• Outdoor - Extra protection from moisture and elements
  • Sparkle - Has a hologram glitter for a rainbow effect. Makes projects glitter
  • Dimensional Magic - Thicker than other formulas, it adds extra dimension

Learn More About Mod Podge




Where to Find Mod Podge

I purchase classic matte and gloss Mod Podge at my local craft store, Hobby Lobby. It is also available in some Walmart and Jo-Ann Fabrics and Crafts stores.

Store locator from the Mod Podge manufacturer's website.


Mod Podge definitely rocks for 
sealing and protecting painted rocks.


   * * * Update August 26, 2012 * * *


A fellow rock painter recently faced a dilemma (or more accurately, a disaster) when she used Mod Podge on her painted rocks and stored them in a covered, plastic bin under the bed. When she opened the lid, many of her rocks were now stuck together and ruined.

It is believed that moisture and humidity do not like Mod Podge. The jar states "To eliminate tackiness apply Clear Acrylic Sealer over dried Mod Podge." Since I live in a very dry climate, I have not experienced this problem. However, I wanted to learn more about acrylic and polyurethane sealers.

Thank you, Lisa Carter, (another rock painting peer) who explained the difference between acrylic and polyurethane sealers.

"Acrylic sealer/finishes/coatings are considered single-component polymers...most are water based and provide waterproof protection on various surfaces ..they mainly enhance the color of painted surfaces and provide some durability. For the price..these work well for our painted stones ..especially those that are placed inside and will need protection as they are periodically dusted with damp cloths.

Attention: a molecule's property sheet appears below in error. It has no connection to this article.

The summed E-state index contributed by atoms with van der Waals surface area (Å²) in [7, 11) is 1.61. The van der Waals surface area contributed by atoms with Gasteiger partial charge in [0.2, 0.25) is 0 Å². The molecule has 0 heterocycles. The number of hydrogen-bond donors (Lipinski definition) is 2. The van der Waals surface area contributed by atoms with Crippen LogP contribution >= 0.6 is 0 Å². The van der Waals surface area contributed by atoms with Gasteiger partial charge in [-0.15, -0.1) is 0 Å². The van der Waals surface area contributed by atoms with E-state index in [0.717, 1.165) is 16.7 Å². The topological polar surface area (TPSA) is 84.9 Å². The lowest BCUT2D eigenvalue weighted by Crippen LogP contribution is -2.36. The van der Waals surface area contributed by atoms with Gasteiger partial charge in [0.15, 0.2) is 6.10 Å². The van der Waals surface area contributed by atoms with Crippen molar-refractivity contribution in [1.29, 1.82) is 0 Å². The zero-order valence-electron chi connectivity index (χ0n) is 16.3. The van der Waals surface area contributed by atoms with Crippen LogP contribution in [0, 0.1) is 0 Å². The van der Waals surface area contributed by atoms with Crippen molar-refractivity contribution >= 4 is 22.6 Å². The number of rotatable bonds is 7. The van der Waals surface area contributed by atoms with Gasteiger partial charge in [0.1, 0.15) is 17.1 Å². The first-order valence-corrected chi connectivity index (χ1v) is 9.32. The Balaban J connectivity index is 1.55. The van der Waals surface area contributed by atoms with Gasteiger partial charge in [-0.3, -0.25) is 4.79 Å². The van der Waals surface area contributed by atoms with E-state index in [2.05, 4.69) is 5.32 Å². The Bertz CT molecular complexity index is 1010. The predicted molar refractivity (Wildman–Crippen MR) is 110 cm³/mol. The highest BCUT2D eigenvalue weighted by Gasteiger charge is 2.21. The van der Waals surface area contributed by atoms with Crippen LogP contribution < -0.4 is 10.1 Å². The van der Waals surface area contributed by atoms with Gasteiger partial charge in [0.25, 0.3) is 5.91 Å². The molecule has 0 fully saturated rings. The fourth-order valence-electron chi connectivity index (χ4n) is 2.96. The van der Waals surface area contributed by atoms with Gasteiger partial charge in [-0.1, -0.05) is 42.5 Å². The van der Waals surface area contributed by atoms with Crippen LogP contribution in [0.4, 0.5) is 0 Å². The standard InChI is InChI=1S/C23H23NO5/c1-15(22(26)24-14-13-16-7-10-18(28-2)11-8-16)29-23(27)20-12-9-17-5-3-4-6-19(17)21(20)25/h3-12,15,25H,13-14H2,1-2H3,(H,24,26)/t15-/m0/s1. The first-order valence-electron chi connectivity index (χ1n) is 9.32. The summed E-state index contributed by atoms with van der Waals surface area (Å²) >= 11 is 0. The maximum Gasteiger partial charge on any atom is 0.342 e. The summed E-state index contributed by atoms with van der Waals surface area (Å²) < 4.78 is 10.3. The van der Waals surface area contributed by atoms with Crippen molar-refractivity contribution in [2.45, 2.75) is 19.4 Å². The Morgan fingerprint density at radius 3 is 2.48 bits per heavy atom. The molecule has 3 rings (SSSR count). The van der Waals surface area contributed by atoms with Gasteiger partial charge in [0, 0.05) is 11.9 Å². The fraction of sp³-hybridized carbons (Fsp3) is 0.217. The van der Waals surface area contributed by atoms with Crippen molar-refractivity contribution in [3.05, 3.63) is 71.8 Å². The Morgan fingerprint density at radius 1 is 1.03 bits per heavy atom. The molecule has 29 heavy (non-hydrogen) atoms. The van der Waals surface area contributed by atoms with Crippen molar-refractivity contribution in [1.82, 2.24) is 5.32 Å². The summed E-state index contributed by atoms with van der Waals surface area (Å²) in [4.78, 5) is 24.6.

Polyurethane polymers are formed by combining two bi- or higher functional monomers. These are basically stronger and provide a more durable coating but are slightly more expensive."


Ceramcoat Satin Exterior/Interior Varnish

I purchased Ceramcoat Satin Exterior/Interior Varnish (the polyurethane product) and applied it over a few of my Mod Podged rocks. This is what I discovered:
  • This particular Ceramcoat product was twice the price of Mod Podge
  • The Ceramcoat varnish did have a slight ammonia-like odor
  • The product was a thinner consistency than Mod Podge so, even though more expensive, it should last just as long if not longer than Mod Podge
  • The rocks were now thinly coated with a sealer that was in between matte and gloss (which I liked)
  • The product is non-toxic, water based, and cleans up with soap and water.
I was pleased to further discover from Ceramcoat's Material Safety Data Sheet that:
  • Ceramcoat varnish can be used with general ventilation (no need to go outside or into the garage)
  • No known hazards from inhalation, skin contact, or ingestion. However, eye contact may cause reddening and tearing. 

* * * Update May 27, 2015 * * *


I have been extremely disappointed with the Delta Ceramcoat lately. It appears the company has changed hands and the sealer's formula has been altered. I now find the Delta Ceramcoat to be too thick and it has a strong odor.

My preference for a top coat sealer over the Mod Podge is Americana DuraClear Varnish. 

It comes in matte, gloss and satin, has a thin consistency and low odor.




I will be adding a final coat of polyurethane to my painted rocks on top of the Mod Podge as an extra layer of protection and to avoid stickiness.


Learn about a low odor spray-on sealer I'm using for doodle, tangle, and mandala rocks designed with artists pens.


Learn how to prevent Sharpie permanent marker pens from blurring when sealed.